What are you salary expectations

This is arguably the most sensitive question in any interview.

It's also a question where your priorities may conflict with the employer. Answering it requires diplomacy, and a clear idea of what you want.

There are a few considerations.

Your considerations are:

  • Preferred salary level You require a certain salary. You do need to get that salary, or something close to it.
  • Value of package Some packages are extremely valuable. They're worth thousands, and can save you a lot of money in health insurance, etc.
  • Your personal budget The bottom line. This is the minimum requirement, and has to be met.
  • Market rate for your work You're entitled to fair wages. Anything too far below this rate really isn't likely to be worth your while.
  • Quoting a competitive salary to get the job Allowing for the bottom line, you do want the job. You don't want to quote your way out of it.

The employer's considerations are:

  • Getting value for money This is basic business. People are supposed to be employed at a profit. The value of work is more than the salary.
  • Ensuring competitive salary quotes The employer needs to see some options, and who will work for what price. Making salaries negotiable is one sure way of getting good quotes. In a job interview, it's really salary negotiation by other means.
  • The business payroll budget This one of the business bottom lines. Employers aren't masochists, and this budget figure is sensitive.
  • Requirement for skills This is the other bottom line. The business must have skilled people. That's not avoidable.
  • Performance expectations This is the big stick, and the employer uses it in self defence. Non performance isn't really an option. The value of wages must be justified.

When you get this question sprung on you at a job interview, you're at a disadvantage, in several ways.

Your own needs are the real, defining issues.

However, you don't need to commit yourself to an unworkable series of options. There are a few possible approaches, based on your considerations, as defined in those points above.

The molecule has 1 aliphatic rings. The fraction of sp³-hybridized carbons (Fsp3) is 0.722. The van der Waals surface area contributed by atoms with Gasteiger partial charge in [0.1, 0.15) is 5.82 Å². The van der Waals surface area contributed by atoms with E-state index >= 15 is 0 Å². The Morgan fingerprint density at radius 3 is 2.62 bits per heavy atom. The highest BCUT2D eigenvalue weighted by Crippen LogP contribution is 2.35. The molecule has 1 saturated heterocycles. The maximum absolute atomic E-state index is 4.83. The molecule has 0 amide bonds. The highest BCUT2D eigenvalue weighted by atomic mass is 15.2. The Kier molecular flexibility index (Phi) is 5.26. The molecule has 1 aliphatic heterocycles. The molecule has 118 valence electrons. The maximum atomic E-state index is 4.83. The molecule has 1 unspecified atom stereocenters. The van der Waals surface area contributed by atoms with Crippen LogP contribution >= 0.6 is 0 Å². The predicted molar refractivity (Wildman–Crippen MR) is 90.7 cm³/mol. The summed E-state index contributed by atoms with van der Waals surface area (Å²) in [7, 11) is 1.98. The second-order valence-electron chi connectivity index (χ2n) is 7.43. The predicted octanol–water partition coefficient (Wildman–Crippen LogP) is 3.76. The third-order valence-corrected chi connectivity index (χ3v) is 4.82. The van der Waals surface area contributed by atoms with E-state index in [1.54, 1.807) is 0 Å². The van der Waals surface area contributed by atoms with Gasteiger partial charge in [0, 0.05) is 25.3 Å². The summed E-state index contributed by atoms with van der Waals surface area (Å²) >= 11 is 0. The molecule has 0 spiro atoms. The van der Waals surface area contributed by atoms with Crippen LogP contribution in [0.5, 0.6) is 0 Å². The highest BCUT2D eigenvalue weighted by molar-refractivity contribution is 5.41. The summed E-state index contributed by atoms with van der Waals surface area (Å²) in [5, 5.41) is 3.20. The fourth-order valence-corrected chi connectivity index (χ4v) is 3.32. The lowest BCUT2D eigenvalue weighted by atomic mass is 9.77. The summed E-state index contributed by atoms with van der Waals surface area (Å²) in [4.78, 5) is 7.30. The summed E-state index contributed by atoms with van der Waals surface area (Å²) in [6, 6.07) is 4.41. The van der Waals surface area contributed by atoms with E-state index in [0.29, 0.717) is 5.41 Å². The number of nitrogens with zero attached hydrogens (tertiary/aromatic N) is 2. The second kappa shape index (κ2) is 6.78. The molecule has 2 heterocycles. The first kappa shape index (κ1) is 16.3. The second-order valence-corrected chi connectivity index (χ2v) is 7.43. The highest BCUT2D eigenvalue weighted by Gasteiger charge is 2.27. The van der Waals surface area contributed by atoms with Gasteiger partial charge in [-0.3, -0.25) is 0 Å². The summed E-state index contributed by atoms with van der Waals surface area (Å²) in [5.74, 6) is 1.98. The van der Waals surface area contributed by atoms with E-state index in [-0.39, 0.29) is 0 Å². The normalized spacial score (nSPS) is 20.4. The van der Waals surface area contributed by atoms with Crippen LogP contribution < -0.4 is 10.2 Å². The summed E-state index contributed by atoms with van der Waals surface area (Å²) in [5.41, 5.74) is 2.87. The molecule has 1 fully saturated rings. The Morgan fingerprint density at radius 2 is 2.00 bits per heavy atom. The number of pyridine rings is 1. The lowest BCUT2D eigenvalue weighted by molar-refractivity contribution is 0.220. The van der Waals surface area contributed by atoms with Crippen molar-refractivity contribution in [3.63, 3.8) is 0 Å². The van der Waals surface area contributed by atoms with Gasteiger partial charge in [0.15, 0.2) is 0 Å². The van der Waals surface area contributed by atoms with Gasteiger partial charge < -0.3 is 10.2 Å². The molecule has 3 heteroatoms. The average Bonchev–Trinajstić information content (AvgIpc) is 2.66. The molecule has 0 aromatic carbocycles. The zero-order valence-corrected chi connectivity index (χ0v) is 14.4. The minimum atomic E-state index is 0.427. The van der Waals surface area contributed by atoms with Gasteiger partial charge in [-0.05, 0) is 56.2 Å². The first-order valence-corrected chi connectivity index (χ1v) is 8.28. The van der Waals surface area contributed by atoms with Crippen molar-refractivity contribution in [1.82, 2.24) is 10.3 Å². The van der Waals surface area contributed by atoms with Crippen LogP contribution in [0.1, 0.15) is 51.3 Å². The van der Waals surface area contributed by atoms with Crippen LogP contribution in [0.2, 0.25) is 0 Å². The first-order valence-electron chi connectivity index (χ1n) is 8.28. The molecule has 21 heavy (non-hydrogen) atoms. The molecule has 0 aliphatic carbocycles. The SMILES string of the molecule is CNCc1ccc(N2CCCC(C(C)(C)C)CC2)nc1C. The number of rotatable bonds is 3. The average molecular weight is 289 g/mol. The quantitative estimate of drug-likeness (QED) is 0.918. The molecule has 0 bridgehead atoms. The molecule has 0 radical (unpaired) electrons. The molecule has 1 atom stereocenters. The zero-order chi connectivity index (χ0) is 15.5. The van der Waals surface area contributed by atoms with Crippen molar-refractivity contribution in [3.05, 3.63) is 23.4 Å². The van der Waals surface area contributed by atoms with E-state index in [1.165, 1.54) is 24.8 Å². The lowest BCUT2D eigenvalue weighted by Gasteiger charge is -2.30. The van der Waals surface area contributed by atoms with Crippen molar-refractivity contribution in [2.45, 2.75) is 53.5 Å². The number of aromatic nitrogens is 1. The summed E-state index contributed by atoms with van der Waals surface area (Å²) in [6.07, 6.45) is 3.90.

I haven't really decided on a figure, because I'm not sure what you're prepared to offer, and I don't want to pull a figure out of thin air.

This is simple negotiation. You're also being honest, because you don't really want to be producing figures based on a lack of information.

Preferred salary level

I do have a preferred salary level, but I'd be interested to hear what you have to offer.

You're not committed, and you've put the ball in their court.

Value of package

I'd like to know more about the package you're offering.

Same deal, you aren't committing to anything, but you're listening.

Your personal budget

I do have a bottom line to consider, so I'm hoping to do a bit better than that.

Statement of the obvious, but you do know where you draw the line.

Market rate for your work

I'm obviously looking at the market rate at this level.

So is the employer, and this is where the negotiations really start.

Quoting a competitive salary to get the job

After the previous points, you are now in a position to make a basic quote.

I've been looking at a few similar positions, and the bandwidth seems to be ,000 to ,000

Expect an offer of ,000.

Remember, both you and the employer have a common interest, which is your getting the job in the right bracket.

Few employers expect to go much lower than market rates, but they care about that ,000 bandwidth you just quoted them. If they can get you for ,000 less, they're doing themselves a favor, and you're still getting ,000 above the lower end of the market rate.

You answered the question by:

  • Giving credible answers to their questions
  • Giving a plausible quote for the market rate.
  • Not committing yourself to a lower rate. (You could have cost yourself money. If you try to get the job by giving the lowest quote, say ,000, you'd have cost yourself ,000 in one sentence.)

Keep these points in mind.

You don't really have to commit to anything but a salary package which is reasonable and meets your needs.